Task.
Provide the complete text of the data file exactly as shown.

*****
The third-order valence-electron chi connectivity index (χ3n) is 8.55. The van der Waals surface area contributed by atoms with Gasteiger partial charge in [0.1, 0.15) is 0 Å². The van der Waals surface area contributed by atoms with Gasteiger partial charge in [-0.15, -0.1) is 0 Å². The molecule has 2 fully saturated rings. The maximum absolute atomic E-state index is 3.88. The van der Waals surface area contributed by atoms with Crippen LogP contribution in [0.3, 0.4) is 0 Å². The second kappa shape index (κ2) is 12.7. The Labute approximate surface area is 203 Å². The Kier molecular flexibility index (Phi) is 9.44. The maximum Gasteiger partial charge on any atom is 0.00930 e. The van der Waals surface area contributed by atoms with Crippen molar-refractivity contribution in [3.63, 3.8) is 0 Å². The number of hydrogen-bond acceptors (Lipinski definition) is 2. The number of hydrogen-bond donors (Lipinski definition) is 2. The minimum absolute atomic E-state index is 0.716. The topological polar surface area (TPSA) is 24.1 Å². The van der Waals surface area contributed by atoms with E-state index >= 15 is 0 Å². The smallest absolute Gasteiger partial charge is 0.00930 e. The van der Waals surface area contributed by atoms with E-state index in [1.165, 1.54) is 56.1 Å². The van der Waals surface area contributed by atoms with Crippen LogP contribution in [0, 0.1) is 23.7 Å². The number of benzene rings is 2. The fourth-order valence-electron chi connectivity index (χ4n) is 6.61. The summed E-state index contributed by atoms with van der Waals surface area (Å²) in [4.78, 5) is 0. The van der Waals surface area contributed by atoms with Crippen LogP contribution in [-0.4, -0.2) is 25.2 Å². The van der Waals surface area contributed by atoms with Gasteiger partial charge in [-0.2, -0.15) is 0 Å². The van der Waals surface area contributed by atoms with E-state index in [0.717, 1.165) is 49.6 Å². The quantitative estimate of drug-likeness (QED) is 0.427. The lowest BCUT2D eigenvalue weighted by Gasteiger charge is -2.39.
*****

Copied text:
The third-order valence-electron chi connectivity index (χ3n) is 8.55. The van der Waals surface area contributed by atoms with Gasteiger partial charge in [0.1, 0.15) is 0 Å². The van der Waals surface area contributed by atoms with Gasteiger partial charge in [-0.15, -0.1) is 0 Å². The molecule has 2 fully saturated rings. The maximum absolute atomic E-state index is 3.88. The van der Waals surface area contributed by atoms with Crippen LogP contribution in [0.3, 0.4) is 0 Å². The second kappa shape index (κ2) is 12.7. The Labute approximate surface area is 203 Å². The Kier molecular flexibility index (Phi) is 9.44. The maximum Gasteiger partial charge on any atom is 0.00930 e. The van der Waals surface area contributed by atoms with Crippen molar-refractivity contribution in [3.63, 3.8) is 0 Å². The number of hydrogen-bond acceptors (Lipinski definition) is 2. The number of hydrogen-bond donors (Lipinski definition) is 2. The minimum absolute atomic E-state index is 0.716. The topological polar surface area (TPSA) is 24.1 Å². The van der Waals surface area contributed by atoms with E-state index >= 15 is 0 Å². The smallest absolute Gasteiger partial charge is 0.00930 e. The van der Waals surface area contributed by atoms with E-state index in [1.165, 1.54) is 56.1 Å². The van der Waals surface area contributed by atoms with Crippen LogP contribution in [0, 0.1) is 23.7 Å². The number of benzene rings is 2. The fourth-order valence-electron chi connectivity index (χ4n) is 6.61. The summed E-state index contributed by atoms with van der Waals surface area (Å²) in [4.78, 5) is 0. The van der Waals surface area contributed by atoms with Crippen LogP contribution in [-0.4, -0.2) is 25.2 Å². The van der Waals surface area contributed by atoms with Gasteiger partial charge in [-0.2, -0.15) is 0 Å². The van der Waals surface area contributed by atoms with E-state index in [0.717, 1.165) is 49.6 Å². The quantitative estimate of drug-likeness (QED) is 0.427. The lowest BCUT2D eigenvalue weighted by Gasteiger charge is -2.39.